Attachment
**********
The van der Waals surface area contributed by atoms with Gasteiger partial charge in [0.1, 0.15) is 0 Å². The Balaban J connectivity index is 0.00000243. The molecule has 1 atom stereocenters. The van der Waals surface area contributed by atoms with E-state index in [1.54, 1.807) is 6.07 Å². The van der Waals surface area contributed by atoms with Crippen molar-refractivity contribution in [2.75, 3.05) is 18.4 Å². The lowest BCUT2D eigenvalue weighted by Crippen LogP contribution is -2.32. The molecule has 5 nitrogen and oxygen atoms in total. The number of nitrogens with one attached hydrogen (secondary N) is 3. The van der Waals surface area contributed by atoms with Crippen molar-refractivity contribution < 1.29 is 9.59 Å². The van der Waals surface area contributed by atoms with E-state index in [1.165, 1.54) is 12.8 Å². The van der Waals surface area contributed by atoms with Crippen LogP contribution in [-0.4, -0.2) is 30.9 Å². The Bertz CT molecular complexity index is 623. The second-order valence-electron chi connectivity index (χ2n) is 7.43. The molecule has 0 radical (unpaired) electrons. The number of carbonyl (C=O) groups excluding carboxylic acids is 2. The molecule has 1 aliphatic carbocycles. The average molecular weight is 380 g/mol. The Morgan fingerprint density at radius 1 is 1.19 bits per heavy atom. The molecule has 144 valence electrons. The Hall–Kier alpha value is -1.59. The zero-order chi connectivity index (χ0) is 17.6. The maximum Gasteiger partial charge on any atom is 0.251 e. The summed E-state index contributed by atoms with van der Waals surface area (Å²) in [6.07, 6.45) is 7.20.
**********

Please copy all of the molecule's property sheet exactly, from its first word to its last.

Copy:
The van der Waals surface area contributed by atoms with Gasteiger partial charge in [0.1, 0.15) is 0 Å². The Balaban J connectivity index is 0.00000243. The molecule has 1 atom stereocenters. The van der Waals surface area contributed by atoms with E-state index in [1.54, 1.807) is 6.07 Å². The van der Waals surface area contributed by atoms with Crippen molar-refractivity contribution in [2.75, 3.05) is 18.4 Å². The lowest BCUT2D eigenvalue weighted by Crippen LogP contribution is -2.32. The molecule has 5 nitrogen and oxygen atoms in total. The number of nitrogens with one attached hydrogen (secondary N) is 3. The van der Waals surface area contributed by atoms with Crippen molar-refractivity contribution < 1.29 is 9.59 Å². The van der Waals surface area contributed by atoms with E-state index in [1.165, 1.54) is 12.8 Å². The van der Waals surface area contributed by atoms with Crippen LogP contribution in [-0.4, -0.2) is 30.9 Å². The Bertz CT molecular complexity index is 623. The second-order valence-electron chi connectivity index (χ2n) is 7.43. The molecule has 0 radical (unpaired) electrons. The number of carbonyl (C=O) groups excluding carboxylic acids is 2. The molecule has 1 aliphatic carbocycles. The average molecular weight is 380 g/mol. The Morgan fingerprint density at radius 1 is 1.19 bits per heavy atom. The molecule has 144 valence electrons. The Hall–Kier alpha value is -1.59. The zero-order chi connectivity index (χ0) is 17.6. The maximum Gasteiger partial charge on any atom is 0.251 e. The summed E-state index contributed by atoms with van der Waals surface area (Å²) in [6.07, 6.45) is 7.20.